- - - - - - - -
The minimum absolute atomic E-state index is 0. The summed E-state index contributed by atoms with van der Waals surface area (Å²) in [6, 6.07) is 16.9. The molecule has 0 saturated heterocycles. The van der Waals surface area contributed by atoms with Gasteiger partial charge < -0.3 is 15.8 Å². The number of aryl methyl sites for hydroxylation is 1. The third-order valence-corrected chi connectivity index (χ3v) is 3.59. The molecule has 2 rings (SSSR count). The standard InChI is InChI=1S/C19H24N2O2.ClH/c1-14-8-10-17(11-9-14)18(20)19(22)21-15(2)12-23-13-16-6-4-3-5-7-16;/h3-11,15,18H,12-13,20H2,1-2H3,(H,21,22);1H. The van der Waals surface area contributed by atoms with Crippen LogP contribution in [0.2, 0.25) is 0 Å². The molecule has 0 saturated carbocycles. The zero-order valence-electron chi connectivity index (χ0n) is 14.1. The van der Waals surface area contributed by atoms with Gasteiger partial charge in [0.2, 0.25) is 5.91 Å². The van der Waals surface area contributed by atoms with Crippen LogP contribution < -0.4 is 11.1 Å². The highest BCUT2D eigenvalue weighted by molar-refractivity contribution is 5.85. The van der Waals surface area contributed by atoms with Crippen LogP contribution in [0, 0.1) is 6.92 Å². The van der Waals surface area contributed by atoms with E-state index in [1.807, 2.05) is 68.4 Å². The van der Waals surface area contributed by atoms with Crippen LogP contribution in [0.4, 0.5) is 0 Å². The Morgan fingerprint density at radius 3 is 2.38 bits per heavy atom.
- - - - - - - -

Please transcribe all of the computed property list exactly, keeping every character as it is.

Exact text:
The minimum absolute atomic E-state index is 0. The summed E-state index contributed by atoms with van der Waals surface area (Å²) in [6, 6.07) is 16.9. The molecule has 0 saturated heterocycles. The van der Waals surface area contributed by atoms with Gasteiger partial charge < -0.3 is 15.8 Å². The number of aryl methyl sites for hydroxylation is 1. The third-order valence-corrected chi connectivity index (χ3v) is 3.59. The molecule has 2 rings (SSSR count). The standard InChI is InChI=1S/C19H24N2O2.ClH/c1-14-8-10-17(11-9-14)18(20)19(22)21-15(2)12-23-13-16-6-4-3-5-7-16;/h3-11,15,18H,12-13,20H2,1-2H3,(H,21,22);1H. The van der Waals surface area contributed by atoms with Crippen LogP contribution in [0.2, 0.25) is 0 Å². The molecule has 0 saturated carbocycles. The zero-order valence-electron chi connectivity index (χ0n) is 14.1. The van der Waals surface area contributed by atoms with Gasteiger partial charge in [0.2, 0.25) is 5.91 Å². The van der Waals surface area contributed by atoms with Crippen LogP contribution < -0.4 is 11.1 Å². The highest BCUT2D eigenvalue weighted by molar-refractivity contribution is 5.85. The van der Waals surface area contributed by atoms with Crippen LogP contribution in [0, 0.1) is 6.92 Å². The van der Waals surface area contributed by atoms with E-state index in [1.807, 2.05) is 68.4 Å². The van der Waals surface area contributed by atoms with Crippen LogP contribution in [0.4, 0.5) is 0 Å². The Morgan fingerprint density at radius 3 is 2.38 bits per heavy atom.